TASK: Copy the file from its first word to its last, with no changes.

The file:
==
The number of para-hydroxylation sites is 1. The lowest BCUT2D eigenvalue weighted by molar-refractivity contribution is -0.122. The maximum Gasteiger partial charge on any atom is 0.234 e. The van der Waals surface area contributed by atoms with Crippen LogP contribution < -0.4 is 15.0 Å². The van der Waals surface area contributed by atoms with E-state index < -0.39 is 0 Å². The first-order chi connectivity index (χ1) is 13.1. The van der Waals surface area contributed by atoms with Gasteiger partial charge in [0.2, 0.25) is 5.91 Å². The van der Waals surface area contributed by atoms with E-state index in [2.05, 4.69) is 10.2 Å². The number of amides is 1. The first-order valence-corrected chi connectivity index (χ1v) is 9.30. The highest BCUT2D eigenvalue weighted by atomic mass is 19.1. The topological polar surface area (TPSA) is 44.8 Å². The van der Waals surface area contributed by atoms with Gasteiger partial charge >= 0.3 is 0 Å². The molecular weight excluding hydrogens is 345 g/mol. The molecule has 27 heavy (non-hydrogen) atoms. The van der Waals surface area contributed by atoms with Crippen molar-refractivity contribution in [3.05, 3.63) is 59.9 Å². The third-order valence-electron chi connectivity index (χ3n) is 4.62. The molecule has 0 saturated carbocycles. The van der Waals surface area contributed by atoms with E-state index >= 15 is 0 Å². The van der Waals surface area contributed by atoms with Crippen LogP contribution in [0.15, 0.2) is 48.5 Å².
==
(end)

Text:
The number of para-hydroxylation sites is 1. The lowest BCUT2D eigenvalue weighted by molar-refractivity contribution is -0.122. The maximum Gasteiger partial charge on any atom is 0.234 e. The van der Waals surface area contributed by atoms with Crippen LogP contribution < -0.4 is 15.0 Å². The van der Waals surface area contributed by atoms with E-state index < -0.39 is 0 Å². The first-order chi connectivity index (χ1) is 13.1. The van der Waals surface area contributed by atoms with Gasteiger partial charge in [0.2, 0.25) is 5.91 Å². The van der Waals surface area contributed by atoms with E-state index in [2.05, 4.69) is 10.2 Å². The number of amides is 1. The first-order valence-corrected chi connectivity index (χ1v) is 9.30. The highest BCUT2D eigenvalue weighted by atomic mass is 19.1. The topological polar surface area (TPSA) is 44.8 Å². The van der Waals surface area contributed by atoms with Gasteiger partial charge >= 0.3 is 0 Å². The molecular weight excluding hydrogens is 345 g/mol. The molecule has 27 heavy (non-hydrogen) atoms. The van der Waals surface area contributed by atoms with Crippen molar-refractivity contribution in [3.05, 3.63) is 59.9 Å². The third-order valence-electron chi connectivity index (χ3n) is 4.62. The molecule has 0 saturated carbocycles. The van der Waals surface area contributed by atoms with E-state index >= 15 is 0 Å². The van der Waals surface area contributed by atoms with Crippen LogP contribution in [0.15, 0.2) is 48.5 Å².